In the past, organized labour was driven by large, central trade unions that coordinated unionization drives, dictated member demands and distributed benefits. By contrast, this new wave of labour organizations are small grassroots unions in untouched sectors, often specific to one company like the Amazon Labor Union and Starbucks Workers United.  Moreover, American support for unions has been rising.  An August 2023 Gallup poll suggested that two out of three Americans supported unions.

And the battle to defend jobs and conditions against the impact of the new AI technologies has started. An example of this is the recently signed agreement by the Writers Guild of America in Hollywood around concerns of AI adoption by employers in the entertainment industry.

Union revitalization will happen when unions make themselves relevant for both highly-skilled employees and solo self-employed workers (often working from home) and expand their presence among the growing army of mostly young platform workers, migrants and employees with part-time and fixed-term contracts.  It will require new methods of reconnecting with young people.  More unions now experiment with interactive websites and social media and with a model of membership or participation that is easy and cheap, with low entry or exit costs.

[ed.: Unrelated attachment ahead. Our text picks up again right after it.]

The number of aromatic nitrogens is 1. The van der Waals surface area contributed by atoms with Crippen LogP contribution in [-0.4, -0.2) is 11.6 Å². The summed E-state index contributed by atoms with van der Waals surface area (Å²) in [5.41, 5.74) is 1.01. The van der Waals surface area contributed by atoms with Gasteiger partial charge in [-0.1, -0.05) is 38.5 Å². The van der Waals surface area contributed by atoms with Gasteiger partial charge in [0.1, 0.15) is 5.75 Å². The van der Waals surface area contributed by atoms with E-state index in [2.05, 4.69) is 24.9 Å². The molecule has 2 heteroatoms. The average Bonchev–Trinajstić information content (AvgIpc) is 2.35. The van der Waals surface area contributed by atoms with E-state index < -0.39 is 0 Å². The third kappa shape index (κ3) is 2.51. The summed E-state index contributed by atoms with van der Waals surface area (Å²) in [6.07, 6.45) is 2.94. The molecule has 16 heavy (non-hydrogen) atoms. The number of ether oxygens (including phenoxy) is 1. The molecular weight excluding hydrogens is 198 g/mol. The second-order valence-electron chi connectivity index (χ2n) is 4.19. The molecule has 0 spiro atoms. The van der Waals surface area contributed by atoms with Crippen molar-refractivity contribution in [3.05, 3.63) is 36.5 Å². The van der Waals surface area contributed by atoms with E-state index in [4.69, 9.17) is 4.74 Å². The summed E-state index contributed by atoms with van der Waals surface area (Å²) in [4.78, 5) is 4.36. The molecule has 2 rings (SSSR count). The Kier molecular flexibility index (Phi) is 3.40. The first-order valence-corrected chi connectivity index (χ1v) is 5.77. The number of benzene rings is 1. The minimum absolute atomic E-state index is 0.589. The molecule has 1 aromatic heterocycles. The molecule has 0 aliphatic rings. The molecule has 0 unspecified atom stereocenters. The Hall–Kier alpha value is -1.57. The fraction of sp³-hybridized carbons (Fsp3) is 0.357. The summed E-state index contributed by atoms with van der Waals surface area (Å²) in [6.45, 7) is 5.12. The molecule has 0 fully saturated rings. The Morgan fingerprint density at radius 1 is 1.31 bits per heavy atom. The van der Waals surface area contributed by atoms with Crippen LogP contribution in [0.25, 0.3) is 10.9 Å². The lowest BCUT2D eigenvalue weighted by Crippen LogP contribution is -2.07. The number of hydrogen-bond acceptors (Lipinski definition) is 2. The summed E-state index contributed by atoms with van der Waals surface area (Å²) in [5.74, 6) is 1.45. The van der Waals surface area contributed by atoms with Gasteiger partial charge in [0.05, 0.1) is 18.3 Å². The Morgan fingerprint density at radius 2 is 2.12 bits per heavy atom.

So, in May 2024, we could be at the start of a paradigm shift in labour organization.  But trade unions are not enough to change the balance of power between labour and capital.  That also requires political action.  In Europe, unions were formed by socialist parties in the late 19th century; in the UK, trade unions formed the Labour Party to represent workers in the political arena.  The struggle in the workplace can only succeed in making gains when combined with the political struggle to change the whole system of power.

In the 19th century, the struggle for the eight-hour day was a key feature of the May Day marches in the US and Europe.  It was only eventually achieved by a combination of union action and political legislation in the 20th century.  In the 21st century, the struggle is going to be over AI automation which threatens up to 300m jobs globally in the next decade.  The response of labour must be for a four-day week, social support and retraining for those unemployed by the new technology.  That will require a combination of new strong unions and political parties dedicated to the struggle of labour over capital.